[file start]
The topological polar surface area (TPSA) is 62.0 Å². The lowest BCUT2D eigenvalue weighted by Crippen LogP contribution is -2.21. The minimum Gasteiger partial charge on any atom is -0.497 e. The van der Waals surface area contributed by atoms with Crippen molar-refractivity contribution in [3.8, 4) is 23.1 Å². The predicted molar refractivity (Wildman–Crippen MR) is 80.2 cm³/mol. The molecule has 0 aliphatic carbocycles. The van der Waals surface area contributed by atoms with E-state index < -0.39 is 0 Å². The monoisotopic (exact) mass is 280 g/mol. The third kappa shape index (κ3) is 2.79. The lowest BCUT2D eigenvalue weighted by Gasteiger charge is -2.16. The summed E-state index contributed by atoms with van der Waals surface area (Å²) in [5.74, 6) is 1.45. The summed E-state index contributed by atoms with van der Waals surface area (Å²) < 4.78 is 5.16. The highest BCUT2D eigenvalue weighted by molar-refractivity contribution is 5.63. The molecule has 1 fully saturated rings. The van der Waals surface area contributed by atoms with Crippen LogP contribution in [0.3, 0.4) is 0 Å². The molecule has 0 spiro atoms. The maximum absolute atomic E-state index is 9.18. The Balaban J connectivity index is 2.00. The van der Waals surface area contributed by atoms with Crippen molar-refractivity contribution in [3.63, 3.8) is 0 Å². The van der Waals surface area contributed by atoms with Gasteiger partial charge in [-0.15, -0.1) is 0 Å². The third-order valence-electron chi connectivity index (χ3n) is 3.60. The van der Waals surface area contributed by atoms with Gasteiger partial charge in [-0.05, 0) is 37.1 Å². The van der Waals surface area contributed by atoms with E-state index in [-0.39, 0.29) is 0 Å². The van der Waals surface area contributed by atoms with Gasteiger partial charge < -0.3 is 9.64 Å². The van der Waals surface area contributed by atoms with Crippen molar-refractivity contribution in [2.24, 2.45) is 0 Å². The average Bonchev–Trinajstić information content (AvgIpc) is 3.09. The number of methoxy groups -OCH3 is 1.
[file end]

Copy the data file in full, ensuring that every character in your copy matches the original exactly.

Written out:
The topological polar surface area (TPSA) is 62.0 Å². The lowest BCUT2D eigenvalue weighted by Crippen LogP contribution is -2.21. The minimum Gasteiger partial charge on any atom is -0.497 e. The van der Waals surface area contributed by atoms with Crippen molar-refractivity contribution in [3.8, 4) is 23.1 Å². The predicted molar refractivity (Wildman–Crippen MR) is 80.2 cm³/mol. The molecule has 0 aliphatic carbocycles. The van der Waals surface area contributed by atoms with E-state index < -0.39 is 0 Å². The monoisotopic (exact) mass is 280 g/mol. The third kappa shape index (κ3) is 2.79. The lowest BCUT2D eigenvalue weighted by Gasteiger charge is -2.16. The summed E-state index contributed by atoms with van der Waals surface area (Å²) in [5.74, 6) is 1.45. The summed E-state index contributed by atoms with van der Waals surface area (Å²) < 4.78 is 5.16. The highest BCUT2D eigenvalue weighted by molar-refractivity contribution is 5.63. The molecule has 1 fully saturated rings. The van der Waals surface area contributed by atoms with Crippen LogP contribution in [0.3, 0.4) is 0 Å². The molecule has 0 spiro atoms. The maximum absolute atomic E-state index is 9.18. The Balaban J connectivity index is 2.00. The van der Waals surface area contributed by atoms with Crippen molar-refractivity contribution in [3.63, 3.8) is 0 Å². The van der Waals surface area contributed by atoms with Gasteiger partial charge in [-0.15, -0.1) is 0 Å². The third-order valence-electron chi connectivity index (χ3n) is 3.60. The van der Waals surface area contributed by atoms with Gasteiger partial charge in [-0.05, 0) is 37.1 Å². The van der Waals surface area contributed by atoms with E-state index in [-0.39, 0.29) is 0 Å². The van der Waals surface area contributed by atoms with Gasteiger partial charge < -0.3 is 9.64 Å². The van der Waals surface area contributed by atoms with Crippen molar-refractivity contribution in [2.24, 2.45) is 0 Å². The average Bonchev–Trinajstić information content (AvgIpc) is 3.09. The number of methoxy groups -OCH3 is 1.